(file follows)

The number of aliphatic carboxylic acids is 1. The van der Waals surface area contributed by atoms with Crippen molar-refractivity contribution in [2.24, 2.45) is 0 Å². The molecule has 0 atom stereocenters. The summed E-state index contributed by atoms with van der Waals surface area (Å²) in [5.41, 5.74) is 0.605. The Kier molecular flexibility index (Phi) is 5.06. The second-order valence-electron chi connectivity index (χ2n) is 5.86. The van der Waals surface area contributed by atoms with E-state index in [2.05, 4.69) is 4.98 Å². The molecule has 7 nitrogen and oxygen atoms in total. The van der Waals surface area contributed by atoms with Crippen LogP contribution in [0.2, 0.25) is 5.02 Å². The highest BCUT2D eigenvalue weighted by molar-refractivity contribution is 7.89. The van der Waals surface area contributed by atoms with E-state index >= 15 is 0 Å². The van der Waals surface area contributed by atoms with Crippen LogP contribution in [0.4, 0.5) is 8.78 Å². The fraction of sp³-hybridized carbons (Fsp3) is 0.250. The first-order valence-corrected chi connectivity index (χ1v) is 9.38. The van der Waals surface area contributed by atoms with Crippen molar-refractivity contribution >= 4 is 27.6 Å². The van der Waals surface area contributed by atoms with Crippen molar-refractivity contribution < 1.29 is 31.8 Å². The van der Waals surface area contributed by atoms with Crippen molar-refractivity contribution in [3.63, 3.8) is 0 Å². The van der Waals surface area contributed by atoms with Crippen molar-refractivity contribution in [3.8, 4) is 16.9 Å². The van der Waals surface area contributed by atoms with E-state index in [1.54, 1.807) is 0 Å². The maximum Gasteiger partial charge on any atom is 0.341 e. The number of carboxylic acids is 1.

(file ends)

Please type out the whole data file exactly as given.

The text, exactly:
The number of aliphatic carboxylic acids is 1. The van der Waals surface area contributed by atoms with Crippen molar-refractivity contribution in [2.24, 2.45) is 0 Å². The molecule has 0 atom stereocenters. The summed E-state index contributed by atoms with van der Waals surface area (Å²) in [5.41, 5.74) is 0.605. The Kier molecular flexibility index (Phi) is 5.06. The second-order valence-electron chi connectivity index (χ2n) is 5.86. The van der Waals surface area contributed by atoms with E-state index in [2.05, 4.69) is 4.98 Å². The molecule has 7 nitrogen and oxygen atoms in total. The van der Waals surface area contributed by atoms with Crippen LogP contribution in [0.2, 0.25) is 5.02 Å². The highest BCUT2D eigenvalue weighted by molar-refractivity contribution is 7.89. The van der Waals surface area contributed by atoms with E-state index >= 15 is 0 Å². The van der Waals surface area contributed by atoms with Crippen LogP contribution in [0.4, 0.5) is 8.78 Å². The fraction of sp³-hybridized carbons (Fsp3) is 0.250. The first-order valence-corrected chi connectivity index (χ1v) is 9.38. The van der Waals surface area contributed by atoms with Crippen molar-refractivity contribution >= 4 is 27.6 Å². The van der Waals surface area contributed by atoms with Crippen molar-refractivity contribution < 1.29 is 31.8 Å². The van der Waals surface area contributed by atoms with Crippen molar-refractivity contribution in [3.63, 3.8) is 0 Å². The van der Waals surface area contributed by atoms with Crippen molar-refractivity contribution in [3.8, 4) is 16.9 Å². The van der Waals surface area contributed by atoms with E-state index in [1.54, 1.807) is 0 Å². The maximum Gasteiger partial charge on any atom is 0.341 e. The number of carboxylic acids is 1.